Although the sound ordinances made for underwhelming late night sets, being in this beautiful venue I simply could not complain.
These quiet hours allowed for the most legitimate and peaceful sleep I have ever had at a camping festival. Despite Thursday ending outrageously early, Friday and Saturday’s main stage played until 1am. Each night, volunteers were coming around to shut down everyone’s campsite speakers left and right.
When it comes to the temperature, we were blessed with next-to-perfect weather the entire weekend and I was eternally grateful to have never woken up in my tent sweating. It was warm enough to rock minimal clothing during the day while night temperatures were perfect for pants and a hoodie. It doesn’t get much better than that.
I relaxed at camp for much of Friday morning listening to the sounds of the Pyramid until heading out to catch Resonant Language. From there I had to see Kromuh, who threw down despite having an early set. The sun set in time to make the LEDs pop for Duffrey and Black Carl, and it wasn’t long before I was making my way to the Pyramid again for Eazybaked.
Veil b2b Notlo was one of my top sets of the weekend. These ladies were on fire with dark 140 beats reminiscent of classic dubstep. Coki brought real OG dubstep to close the night at the main stage in place of Mala, who unfortunately had to drop due to last-minute COVID-related issues. Coki’s set blew away my entire group in a rare opportunity to see this dubstep legend.
Saturday, being the last day of music, allows a day to travel home and recover, but this was definitely an event that left all of us wishing for a fourth day.
We spent nearly all afternoon at the main stage, soaking in the art from live painters and the beautiful murals that had reached their final forms. Early in the day, everyone was out at the main stage barbecuing for the “GRLL SMTH” cookout organized by kLL sMTH. There were also plenty of food options for all dietary preferences for those who chose not to participate in the barbeque.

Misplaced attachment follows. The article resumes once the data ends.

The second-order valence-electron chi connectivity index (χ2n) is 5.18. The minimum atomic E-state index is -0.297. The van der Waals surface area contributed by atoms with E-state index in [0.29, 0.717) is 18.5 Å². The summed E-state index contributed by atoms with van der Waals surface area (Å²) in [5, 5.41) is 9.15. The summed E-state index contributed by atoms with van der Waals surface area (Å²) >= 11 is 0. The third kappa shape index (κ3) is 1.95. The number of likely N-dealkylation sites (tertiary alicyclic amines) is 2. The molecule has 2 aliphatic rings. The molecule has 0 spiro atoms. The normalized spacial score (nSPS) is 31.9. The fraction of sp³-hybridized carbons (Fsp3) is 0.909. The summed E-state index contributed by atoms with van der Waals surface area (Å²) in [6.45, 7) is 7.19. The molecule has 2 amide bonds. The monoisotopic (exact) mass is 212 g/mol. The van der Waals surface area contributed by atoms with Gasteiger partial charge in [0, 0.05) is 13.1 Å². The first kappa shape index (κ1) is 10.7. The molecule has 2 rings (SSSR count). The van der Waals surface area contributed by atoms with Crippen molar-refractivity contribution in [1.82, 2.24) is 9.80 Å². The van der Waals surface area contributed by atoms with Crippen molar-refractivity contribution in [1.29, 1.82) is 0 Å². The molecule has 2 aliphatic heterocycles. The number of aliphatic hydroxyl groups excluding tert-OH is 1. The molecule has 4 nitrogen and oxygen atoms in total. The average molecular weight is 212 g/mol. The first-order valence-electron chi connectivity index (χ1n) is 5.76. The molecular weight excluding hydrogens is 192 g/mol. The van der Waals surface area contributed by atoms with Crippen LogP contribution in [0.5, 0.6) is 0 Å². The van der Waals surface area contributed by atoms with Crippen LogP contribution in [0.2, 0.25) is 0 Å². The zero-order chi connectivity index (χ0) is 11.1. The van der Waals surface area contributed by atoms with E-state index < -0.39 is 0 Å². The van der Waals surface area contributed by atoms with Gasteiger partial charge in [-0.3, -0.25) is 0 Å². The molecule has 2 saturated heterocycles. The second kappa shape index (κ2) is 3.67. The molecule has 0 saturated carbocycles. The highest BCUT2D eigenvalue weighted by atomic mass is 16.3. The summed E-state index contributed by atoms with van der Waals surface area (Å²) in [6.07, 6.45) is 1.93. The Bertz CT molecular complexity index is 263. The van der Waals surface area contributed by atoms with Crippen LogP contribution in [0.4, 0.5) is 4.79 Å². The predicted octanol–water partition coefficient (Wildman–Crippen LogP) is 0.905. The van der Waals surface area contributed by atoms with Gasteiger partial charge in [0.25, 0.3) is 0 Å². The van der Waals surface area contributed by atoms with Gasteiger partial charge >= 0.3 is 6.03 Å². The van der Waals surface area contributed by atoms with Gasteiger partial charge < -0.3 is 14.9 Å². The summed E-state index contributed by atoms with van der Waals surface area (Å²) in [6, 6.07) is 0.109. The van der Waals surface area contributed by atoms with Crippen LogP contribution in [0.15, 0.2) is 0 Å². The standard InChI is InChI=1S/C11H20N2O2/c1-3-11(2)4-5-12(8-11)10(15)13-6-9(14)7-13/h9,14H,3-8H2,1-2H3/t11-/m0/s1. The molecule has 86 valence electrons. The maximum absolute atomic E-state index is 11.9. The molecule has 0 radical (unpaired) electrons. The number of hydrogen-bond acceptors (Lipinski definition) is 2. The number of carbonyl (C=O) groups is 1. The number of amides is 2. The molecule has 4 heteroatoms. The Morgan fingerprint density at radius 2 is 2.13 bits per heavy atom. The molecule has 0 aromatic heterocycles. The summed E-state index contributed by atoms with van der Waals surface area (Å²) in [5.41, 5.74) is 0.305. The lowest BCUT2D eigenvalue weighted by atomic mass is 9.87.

The carefree vibes were elite, and we were feeling them big time on Saturday. My friends and I were unapologetically lounging all weekend in our chairs and inflatable couches at the stages. I even fluttered around giving out nearly 100 packs of fruit snacks during Secret Recipe.
Saturday’s schedule was stacked with an overwhelming amount of conflicts.
I only left the main stage to see DMVU, whose set full of grimy bass paired with hip-hop vocal samples ended up being another one of my favorites. Then it was straight back to the main stage for the most anticipated set of the weekend, the local legends Ternion Sound who had a perfect sunset time slot.
This was the first time I have seen all three of them on stage together, and they were throwing down ID after ID. Their set was at least 90% unreleased originals, which just goes to show how much heat this talented trio is sitting on. I didn’t know a single song they played, and we got absolutely spoiled with all of the unreleased treats.
Yheti ended up as a surprise last-minute set in place of Spor. Mr. Bill b2b kLL sMTH, or kLL bill blew me away, coming in hot with never-ending lasers and so much spicy drum n bass.
I have few words to describe CharlesTheFirst’s set other than ethereal. A light mist danced and shimmered through the webs of lasers, making his breathtaking production even more magical. We even got to hear some live rapping from Charles with tracks from the infamous Lab Group. Sadly this set conflicted with ill Gates, an artist I would have really wanted to see but I simply couldn’t leave Charles.
G Jones closed out the Harmonic stage with the last set of the weekend, switching the vibe completely after CharlesTheFirst with his heavy-hitting sounds. Afterward, attendees stuck around to pick up trash, which is always awesome to see. I then spent a few hours at the silent disco with not the slightest clue who was playing, just wishing I could restart the whole weekend.
One of the most special things about Infrasound is that everyone there is family.
Having spent this weekend with amazing people played a huge part in my next-to-perfect experience, and every stranger I encountered immediately became a friend. With less than 3,000 attendees, it was never difficult to move through the crowd, and finding friends was a breeze. Crowds like the infra-fam are a big part of why I am so in love with the underground bass music scene and smaller festivals like this one.
Leaving this beautiful place had me in tears of gratitude on my 13+ hour drive home; a journey I will not hesitate to make again for years to come. I have attended at least a dozen camping festivals and every event carries its own magic. The magic that is Infrasound, however, is a special one that I’ll certainly be missing every day until next year.